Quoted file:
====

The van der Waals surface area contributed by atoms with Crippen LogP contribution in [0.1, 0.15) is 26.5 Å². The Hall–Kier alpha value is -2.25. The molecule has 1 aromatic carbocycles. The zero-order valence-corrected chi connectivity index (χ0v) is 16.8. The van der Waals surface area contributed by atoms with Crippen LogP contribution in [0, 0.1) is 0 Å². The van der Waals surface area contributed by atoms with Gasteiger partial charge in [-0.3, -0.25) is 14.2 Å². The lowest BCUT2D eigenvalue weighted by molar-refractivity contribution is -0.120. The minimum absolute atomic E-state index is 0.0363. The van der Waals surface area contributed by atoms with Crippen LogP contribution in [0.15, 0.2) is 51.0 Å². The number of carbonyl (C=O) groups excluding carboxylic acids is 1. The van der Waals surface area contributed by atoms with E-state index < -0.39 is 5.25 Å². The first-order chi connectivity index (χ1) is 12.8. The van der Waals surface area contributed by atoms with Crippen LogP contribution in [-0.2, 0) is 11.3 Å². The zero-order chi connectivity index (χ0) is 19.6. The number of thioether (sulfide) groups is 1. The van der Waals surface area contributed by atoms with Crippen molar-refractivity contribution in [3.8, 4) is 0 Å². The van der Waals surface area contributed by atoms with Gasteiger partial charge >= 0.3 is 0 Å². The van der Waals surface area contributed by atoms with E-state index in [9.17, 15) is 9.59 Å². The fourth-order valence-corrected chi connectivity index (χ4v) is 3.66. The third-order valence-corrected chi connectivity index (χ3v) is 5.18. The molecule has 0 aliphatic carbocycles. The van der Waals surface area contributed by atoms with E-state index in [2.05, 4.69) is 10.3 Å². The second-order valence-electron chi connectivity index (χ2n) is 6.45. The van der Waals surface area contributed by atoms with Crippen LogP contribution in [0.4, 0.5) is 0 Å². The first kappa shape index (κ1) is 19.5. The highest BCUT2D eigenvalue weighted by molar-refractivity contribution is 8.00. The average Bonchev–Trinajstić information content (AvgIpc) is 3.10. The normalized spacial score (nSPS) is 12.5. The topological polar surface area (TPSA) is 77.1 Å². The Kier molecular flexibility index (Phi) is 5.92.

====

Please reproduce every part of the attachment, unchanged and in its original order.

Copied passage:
The van der Waals surface area contributed by atoms with Crippen LogP contribution in [0.1, 0.15) is 26.5 Å². The Hall–Kier alpha value is -2.25. The molecule has 1 aromatic carbocycles. The zero-order valence-corrected chi connectivity index (χ0v) is 16.8. The van der Waals surface area contributed by atoms with Crippen LogP contribution in [0, 0.1) is 0 Å². The van der Waals surface area contributed by atoms with Gasteiger partial charge in [-0.3, -0.25) is 14.2 Å². The lowest BCUT2D eigenvalue weighted by molar-refractivity contribution is -0.120. The minimum absolute atomic E-state index is 0.0363. The van der Waals surface area contributed by atoms with Crippen LogP contribution in [0.15, 0.2) is 51.0 Å². The number of carbonyl (C=O) groups excluding carboxylic acids is 1. The van der Waals surface area contributed by atoms with E-state index < -0.39 is 5.25 Å². The first-order chi connectivity index (χ1) is 12.8. The van der Waals surface area contributed by atoms with Crippen LogP contribution in [-0.2, 0) is 11.3 Å². The zero-order chi connectivity index (χ0) is 19.6. The number of thioether (sulfide) groups is 1. The van der Waals surface area contributed by atoms with Crippen molar-refractivity contribution in [3.8, 4) is 0 Å². The van der Waals surface area contributed by atoms with Gasteiger partial charge >= 0.3 is 0 Å². The van der Waals surface area contributed by atoms with E-state index in [9.17, 15) is 9.59 Å². The fourth-order valence-corrected chi connectivity index (χ4v) is 3.66. The third-order valence-corrected chi connectivity index (χ3v) is 5.18. The molecule has 0 aliphatic carbocycles. The van der Waals surface area contributed by atoms with E-state index in [2.05, 4.69) is 10.3 Å². The second-order valence-electron chi connectivity index (χ2n) is 6.45. The van der Waals surface area contributed by atoms with Crippen LogP contribution in [0.4, 0.5) is 0 Å². The first kappa shape index (κ1) is 19.5. The highest BCUT2D eigenvalue weighted by molar-refractivity contribution is 8.00. The average Bonchev–Trinajstić information content (AvgIpc) is 3.10. The normalized spacial score (nSPS) is 12.5. The topological polar surface area (TPSA) is 77.1 Å². The Kier molecular flexibility index (Phi) is 5.92.